Disclaimer: This is being reviewed by someone that a) has certified short-term memory loss, so I'm forgetting more as I go, and b) drives a Lotus 7 as a DD, so everything is seen through, I dunno, maybe a number 14 welding lens.

The other week, someone posted the Cadillac "Test Drive a Car and Get a $100 Gift Card" event. I looked it up, and entered my information to test drive a 2014 ATS 4 Performance 2.0T. I was sick that week, and I missed the call from the local dealership. I called back a few days ago, and said I'd try to make it there today.

I live about 2-3 miles from a Caddy dealership (Cole Valley, in Warren, Ohio), so it was pretty easy to get there. I debated on taking the Seven, as it's considered a 2012, but I knew it'd be a PITA for them to enter it into their form for the gift card, so I took the Subie.

Since I never called in and verified for 2:00, I had to wait a little bit when I got there around 2:15. Chris was talking to a customer, so I looked around. I didn't see any CTS-V wagons, sadly....

Once Chris finished with the customer, I told him I was there to test drive an ATS, as discussed over the phone. I was honest up front, and I told him I was not going to be buying a car any time soon, but I'd like to still drive it, and I'd post what I thought here. He was courteous and polite, and had no problem with me driving it anyway.

We went outside and got into a 2013 ATS 2.0T. While it wasn't one of their "Collection" trims, it was basically the same. I had discussed the differences while we were inside, and apparently "Performance" trim doesn't change the performance itself, everything is aesthetic, other than the "performance seats".



I looked around the car before getting in. For someone who is used to small cars (Lotus, Mini, Subaru), it was larger than I'm accustomed to. It has the oversized appearance the last few years has taken over each manufacturer. This model was white, which may have something to with it's not-particularly-sporty look. The rear is pointy, which is a little strange. The front has the large Cadillac grille, while the headlights remind me of the Nissan GT-R R35 Concept a little. Not a bad thing.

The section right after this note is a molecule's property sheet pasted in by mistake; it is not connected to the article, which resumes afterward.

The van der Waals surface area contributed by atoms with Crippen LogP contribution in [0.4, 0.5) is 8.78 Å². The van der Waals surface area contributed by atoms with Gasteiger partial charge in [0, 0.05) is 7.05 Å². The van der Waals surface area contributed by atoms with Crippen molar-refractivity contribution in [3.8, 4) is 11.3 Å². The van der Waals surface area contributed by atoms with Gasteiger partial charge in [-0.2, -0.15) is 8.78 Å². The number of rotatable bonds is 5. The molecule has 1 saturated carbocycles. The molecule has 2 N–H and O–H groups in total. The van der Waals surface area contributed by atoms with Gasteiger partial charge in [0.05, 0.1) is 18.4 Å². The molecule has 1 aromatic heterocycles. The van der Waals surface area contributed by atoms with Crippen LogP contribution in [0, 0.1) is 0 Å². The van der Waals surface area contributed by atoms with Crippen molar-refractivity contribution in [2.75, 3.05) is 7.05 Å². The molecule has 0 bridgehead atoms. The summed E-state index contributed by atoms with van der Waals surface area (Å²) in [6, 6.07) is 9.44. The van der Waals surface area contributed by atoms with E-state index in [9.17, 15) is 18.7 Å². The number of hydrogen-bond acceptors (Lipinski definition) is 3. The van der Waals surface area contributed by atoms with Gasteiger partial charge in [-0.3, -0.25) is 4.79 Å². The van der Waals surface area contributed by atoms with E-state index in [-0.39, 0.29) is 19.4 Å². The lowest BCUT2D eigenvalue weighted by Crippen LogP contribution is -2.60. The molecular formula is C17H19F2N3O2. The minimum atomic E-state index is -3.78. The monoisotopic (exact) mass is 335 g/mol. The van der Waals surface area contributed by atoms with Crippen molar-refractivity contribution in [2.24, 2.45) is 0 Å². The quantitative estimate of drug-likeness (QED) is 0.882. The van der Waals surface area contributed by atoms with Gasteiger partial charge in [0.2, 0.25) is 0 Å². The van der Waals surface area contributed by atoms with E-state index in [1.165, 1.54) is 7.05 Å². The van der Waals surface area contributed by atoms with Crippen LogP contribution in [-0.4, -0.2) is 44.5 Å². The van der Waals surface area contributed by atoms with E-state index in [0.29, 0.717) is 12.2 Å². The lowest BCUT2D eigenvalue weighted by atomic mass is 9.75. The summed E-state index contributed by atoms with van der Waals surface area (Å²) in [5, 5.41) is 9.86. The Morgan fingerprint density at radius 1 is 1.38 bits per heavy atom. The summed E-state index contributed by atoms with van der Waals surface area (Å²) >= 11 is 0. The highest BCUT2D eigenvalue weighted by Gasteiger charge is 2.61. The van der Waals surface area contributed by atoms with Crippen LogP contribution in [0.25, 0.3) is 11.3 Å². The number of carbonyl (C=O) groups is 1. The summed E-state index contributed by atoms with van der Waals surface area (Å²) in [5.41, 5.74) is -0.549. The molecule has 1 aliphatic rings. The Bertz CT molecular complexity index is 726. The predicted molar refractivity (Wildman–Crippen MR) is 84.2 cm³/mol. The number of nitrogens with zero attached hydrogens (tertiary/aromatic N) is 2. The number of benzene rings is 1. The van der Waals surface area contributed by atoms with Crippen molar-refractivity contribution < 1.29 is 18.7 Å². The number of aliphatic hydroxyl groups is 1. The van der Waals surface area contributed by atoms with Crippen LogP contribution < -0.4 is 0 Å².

And then this... can't unsee:


Not sure what to think of the "boattail" back end.


Overall, it looks like a sedan. I am a little particular to my 07 Impreza, with the distinct wheel arch flares, and the "jet intake and wings" grill. Side by side, the Impreza seems much smaller, and a lot more performance-oriented. The Cadillac ATS looks far more of an executive car.

I'd put it at a 6/10 for appearance. Not a "look at me" car, but a perfect car for the businessman.



The ATS has the "quiet click" of quality doors. My Mini and my current Subaru both are "doorslammers", meaning the doors are pretty obvious when they're closed. The ATS felt and sounded more like my father's 2001 Honda Insight's aluminum lightweight doors—quiet and smooth.

The car was already running when I got in, and the dashboard caught my attention immediately. There's a LCD display under the gauges, which looks good, and the gauges themselves, while they traditional gauges, they have enough depth and appearance for me to have to look closely to make sure they weren't all part of a big LCD display.


Everything is laid out pretty well. The display is controlled from the steering wheel, and you can have the same information for your stereo on the display, as well as many other features. I didn't stop to go over everything it had, so I am not completely sure what everything is available there. I'm used to having the speedometer on the left and the tach on the right of the Subaru, so having the tach on the left and speedo in the middle took a mintue to get used to, but other than that, it was fine.

The seats were comfortable, but they weren't Recaros. I would like to try the "Performance" seats. Still, they were decent, and I was able to adjust to a comfortable position.


The trim has a quality appearance. No cheap plastic or Naugahyde feel, even though the model I was driving was leatherette, compared to the leather interior of the "Performance" trim. The console is sleak and modern, and resembles the Cadillac grille.

Overall, I would give the interior a 9/10. In my opinion, were I to purchase one, I would feel that I was getting what I was paying for, quality-wise.


The Drive